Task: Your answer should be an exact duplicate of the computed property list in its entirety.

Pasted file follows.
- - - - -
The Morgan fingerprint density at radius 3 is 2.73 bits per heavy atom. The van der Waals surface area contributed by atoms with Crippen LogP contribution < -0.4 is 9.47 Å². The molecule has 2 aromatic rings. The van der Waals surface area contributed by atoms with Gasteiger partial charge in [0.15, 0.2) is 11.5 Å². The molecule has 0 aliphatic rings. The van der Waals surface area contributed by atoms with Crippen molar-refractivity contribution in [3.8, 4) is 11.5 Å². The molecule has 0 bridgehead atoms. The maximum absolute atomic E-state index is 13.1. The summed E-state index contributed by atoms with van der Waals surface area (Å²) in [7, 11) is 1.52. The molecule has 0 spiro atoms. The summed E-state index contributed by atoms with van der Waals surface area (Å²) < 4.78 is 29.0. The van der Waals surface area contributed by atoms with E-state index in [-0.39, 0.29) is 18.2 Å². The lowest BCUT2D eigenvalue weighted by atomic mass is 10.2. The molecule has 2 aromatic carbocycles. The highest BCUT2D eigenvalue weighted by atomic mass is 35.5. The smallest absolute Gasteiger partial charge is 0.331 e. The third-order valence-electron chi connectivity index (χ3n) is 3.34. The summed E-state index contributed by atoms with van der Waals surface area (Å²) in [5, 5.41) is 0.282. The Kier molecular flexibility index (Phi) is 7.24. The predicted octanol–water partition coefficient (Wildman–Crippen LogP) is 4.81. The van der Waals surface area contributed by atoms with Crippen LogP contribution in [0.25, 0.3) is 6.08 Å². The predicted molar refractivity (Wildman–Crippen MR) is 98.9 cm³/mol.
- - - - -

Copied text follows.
The Morgan fingerprint density at radius 3 is 2.73 bits per heavy atom. The van der Waals surface area contributed by atoms with Crippen LogP contribution < -0.4 is 9.47 Å². The molecule has 2 aromatic rings. The van der Waals surface area contributed by atoms with Gasteiger partial charge in [0.15, 0.2) is 11.5 Å². The molecule has 0 aliphatic rings. The van der Waals surface area contributed by atoms with Crippen molar-refractivity contribution in [3.8, 4) is 11.5 Å². The molecule has 0 bridgehead atoms. The maximum absolute atomic E-state index is 13.1. The summed E-state index contributed by atoms with van der Waals surface area (Å²) in [7, 11) is 1.52. The molecule has 0 spiro atoms. The summed E-state index contributed by atoms with van der Waals surface area (Å²) < 4.78 is 29.0. The van der Waals surface area contributed by atoms with E-state index in [-0.39, 0.29) is 18.2 Å². The lowest BCUT2D eigenvalue weighted by atomic mass is 10.2. The molecule has 2 aromatic carbocycles. The highest BCUT2D eigenvalue weighted by atomic mass is 35.5. The smallest absolute Gasteiger partial charge is 0.331 e. The third-order valence-electron chi connectivity index (χ3n) is 3.34. The summed E-state index contributed by atoms with van der Waals surface area (Å²) in [5, 5.41) is 0.282. The Kier molecular flexibility index (Phi) is 7.24. The predicted octanol–water partition coefficient (Wildman–Crippen LogP) is 4.81. The van der Waals surface area contributed by atoms with Crippen LogP contribution in [0.25, 0.3) is 6.08 Å². The predicted molar refractivity (Wildman–Crippen MR) is 98.9 cm³/mol.